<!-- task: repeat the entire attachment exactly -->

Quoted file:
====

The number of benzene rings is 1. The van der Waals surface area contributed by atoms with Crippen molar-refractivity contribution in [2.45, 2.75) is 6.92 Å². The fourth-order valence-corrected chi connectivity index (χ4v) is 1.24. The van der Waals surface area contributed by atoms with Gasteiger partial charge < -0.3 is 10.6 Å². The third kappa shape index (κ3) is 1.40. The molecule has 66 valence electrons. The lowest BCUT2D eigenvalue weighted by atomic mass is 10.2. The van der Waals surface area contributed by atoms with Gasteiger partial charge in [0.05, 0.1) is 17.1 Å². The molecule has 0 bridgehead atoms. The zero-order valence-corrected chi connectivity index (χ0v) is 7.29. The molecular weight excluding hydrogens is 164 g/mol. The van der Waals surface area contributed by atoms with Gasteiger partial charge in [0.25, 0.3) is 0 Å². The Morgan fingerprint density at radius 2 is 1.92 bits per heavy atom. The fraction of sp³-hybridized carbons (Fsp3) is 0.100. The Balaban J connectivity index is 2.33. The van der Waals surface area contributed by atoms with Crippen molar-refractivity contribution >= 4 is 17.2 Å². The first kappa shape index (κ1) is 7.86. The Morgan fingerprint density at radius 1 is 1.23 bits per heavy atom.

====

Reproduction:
The number of benzene rings is 1. The van der Waals surface area contributed by atoms with Crippen molar-refractivity contribution in [2.45, 2.75) is 6.92 Å². The fourth-order valence-corrected chi connectivity index (χ4v) is 1.24. The van der Waals surface area contributed by atoms with Gasteiger partial charge < -0.3 is 10.6 Å². The third kappa shape index (κ3) is 1.40. The molecule has 66 valence electrons. The lowest BCUT2D eigenvalue weighted by atomic mass is 10.2. The van der Waals surface area contributed by atoms with Gasteiger partial charge in [0.05, 0.1) is 17.1 Å². The molecule has 0 bridgehead atoms. The zero-order valence-corrected chi connectivity index (χ0v) is 7.29. The molecular weight excluding hydrogens is 164 g/mol. The van der Waals surface area contributed by atoms with Gasteiger partial charge in [0.25, 0.3) is 0 Å². The Morgan fingerprint density at radius 2 is 1.92 bits per heavy atom. The fraction of sp³-hybridized carbons (Fsp3) is 0.100. The Balaban J connectivity index is 2.33. The van der Waals surface area contributed by atoms with Crippen molar-refractivity contribution >= 4 is 17.2 Å². The first kappa shape index (κ1) is 7.86. The Morgan fingerprint density at radius 1 is 1.23 bits per heavy atom.